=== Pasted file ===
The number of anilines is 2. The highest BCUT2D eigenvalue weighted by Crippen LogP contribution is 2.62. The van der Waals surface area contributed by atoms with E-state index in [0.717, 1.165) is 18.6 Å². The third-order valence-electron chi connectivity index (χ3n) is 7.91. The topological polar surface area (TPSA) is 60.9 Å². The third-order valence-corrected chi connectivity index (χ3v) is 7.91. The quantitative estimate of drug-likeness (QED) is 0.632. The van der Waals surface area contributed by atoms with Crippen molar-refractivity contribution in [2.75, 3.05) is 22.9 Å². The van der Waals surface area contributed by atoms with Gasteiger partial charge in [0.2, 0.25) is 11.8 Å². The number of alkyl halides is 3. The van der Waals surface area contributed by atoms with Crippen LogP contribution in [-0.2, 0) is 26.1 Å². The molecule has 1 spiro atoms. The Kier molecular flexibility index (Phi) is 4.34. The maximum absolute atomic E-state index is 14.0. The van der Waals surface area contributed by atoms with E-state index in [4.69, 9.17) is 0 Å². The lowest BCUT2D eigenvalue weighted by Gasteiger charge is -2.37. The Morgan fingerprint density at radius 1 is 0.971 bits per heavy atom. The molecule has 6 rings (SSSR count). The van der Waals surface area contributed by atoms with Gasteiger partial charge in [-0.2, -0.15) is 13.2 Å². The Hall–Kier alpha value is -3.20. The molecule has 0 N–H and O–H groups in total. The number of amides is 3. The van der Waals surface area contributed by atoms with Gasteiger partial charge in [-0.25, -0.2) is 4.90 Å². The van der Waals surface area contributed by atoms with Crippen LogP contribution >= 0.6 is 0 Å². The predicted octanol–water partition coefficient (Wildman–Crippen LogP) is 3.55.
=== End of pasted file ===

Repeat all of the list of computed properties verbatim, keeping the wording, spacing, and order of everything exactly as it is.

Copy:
The number of anilines is 2. The highest BCUT2D eigenvalue weighted by Crippen LogP contribution is 2.62. The van der Waals surface area contributed by atoms with E-state index in [0.717, 1.165) is 18.6 Å². The third-order valence-electron chi connectivity index (χ3n) is 7.91. The topological polar surface area (TPSA) is 60.9 Å². The third-order valence-corrected chi connectivity index (χ3v) is 7.91. The quantitative estimate of drug-likeness (QED) is 0.632. The van der Waals surface area contributed by atoms with Crippen molar-refractivity contribution in [2.75, 3.05) is 22.9 Å². The van der Waals surface area contributed by atoms with Gasteiger partial charge in [0.2, 0.25) is 11.8 Å². The number of alkyl halides is 3. The van der Waals surface area contributed by atoms with Crippen LogP contribution in [-0.2, 0) is 26.1 Å². The molecule has 1 spiro atoms. The Kier molecular flexibility index (Phi) is 4.34. The maximum absolute atomic E-state index is 14.0. The van der Waals surface area contributed by atoms with E-state index in [4.69, 9.17) is 0 Å². The lowest BCUT2D eigenvalue weighted by Gasteiger charge is -2.37. The Morgan fingerprint density at radius 1 is 0.971 bits per heavy atom. The molecule has 6 rings (SSSR count). The van der Waals surface area contributed by atoms with Gasteiger partial charge in [-0.2, -0.15) is 13.2 Å². The Hall–Kier alpha value is -3.20. The molecule has 0 N–H and O–H groups in total. The number of amides is 3. The van der Waals surface area contributed by atoms with Gasteiger partial charge in [-0.25, -0.2) is 4.90 Å². The van der Waals surface area contributed by atoms with Crippen LogP contribution >= 0.6 is 0 Å². The predicted octanol–water partition coefficient (Wildman–Crippen LogP) is 3.55.